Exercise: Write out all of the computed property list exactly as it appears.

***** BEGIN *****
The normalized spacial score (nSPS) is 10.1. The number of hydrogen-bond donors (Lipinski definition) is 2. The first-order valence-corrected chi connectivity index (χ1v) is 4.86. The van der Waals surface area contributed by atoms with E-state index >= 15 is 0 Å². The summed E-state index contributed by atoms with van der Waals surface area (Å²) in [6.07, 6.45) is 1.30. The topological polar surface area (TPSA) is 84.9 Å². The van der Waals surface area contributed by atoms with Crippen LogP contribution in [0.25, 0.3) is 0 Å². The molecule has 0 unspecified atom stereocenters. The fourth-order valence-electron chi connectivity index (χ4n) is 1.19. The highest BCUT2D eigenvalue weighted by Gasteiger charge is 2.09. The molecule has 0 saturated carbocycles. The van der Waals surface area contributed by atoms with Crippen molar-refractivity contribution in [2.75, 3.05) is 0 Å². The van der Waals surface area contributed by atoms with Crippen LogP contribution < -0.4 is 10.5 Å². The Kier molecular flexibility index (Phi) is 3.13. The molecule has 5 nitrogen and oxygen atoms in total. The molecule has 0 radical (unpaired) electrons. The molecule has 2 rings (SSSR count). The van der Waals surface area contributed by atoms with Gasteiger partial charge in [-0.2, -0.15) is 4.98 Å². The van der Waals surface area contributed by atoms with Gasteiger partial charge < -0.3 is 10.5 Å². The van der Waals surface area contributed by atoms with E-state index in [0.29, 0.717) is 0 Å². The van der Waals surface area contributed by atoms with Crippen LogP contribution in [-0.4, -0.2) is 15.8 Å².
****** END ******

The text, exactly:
The normalized spacial score (nSPS) is 10.1. The number of hydrogen-bond donors (Lipinski definition) is 2. The first-order valence-corrected chi connectivity index (χ1v) is 4.86. The van der Waals surface area contributed by atoms with E-state index >= 15 is 0 Å². The summed E-state index contributed by atoms with van der Waals surface area (Å²) in [6.07, 6.45) is 1.30. The topological polar surface area (TPSA) is 84.9 Å². The van der Waals surface area contributed by atoms with Crippen LogP contribution in [0.25, 0.3) is 0 Å². The molecule has 0 unspecified atom stereocenters. The fourth-order valence-electron chi connectivity index (χ4n) is 1.19. The highest BCUT2D eigenvalue weighted by Gasteiger charge is 2.09. The molecule has 0 saturated carbocycles. The van der Waals surface area contributed by atoms with Crippen molar-refractivity contribution in [2.75, 3.05) is 0 Å². The van der Waals surface area contributed by atoms with Crippen LogP contribution < -0.4 is 10.5 Å². The Kier molecular flexibility index (Phi) is 3.13. The molecule has 5 nitrogen and oxygen atoms in total. The molecule has 0 radical (unpaired) electrons. The molecule has 2 rings (SSSR count). The van der Waals surface area contributed by atoms with Gasteiger partial charge in [-0.2, -0.15) is 4.98 Å². The van der Waals surface area contributed by atoms with Gasteiger partial charge < -0.3 is 10.5 Å². The van der Waals surface area contributed by atoms with E-state index in [0.29, 0.717) is 0 Å². The van der Waals surface area contributed by atoms with Crippen LogP contribution in [-0.4, -0.2) is 15.8 Å².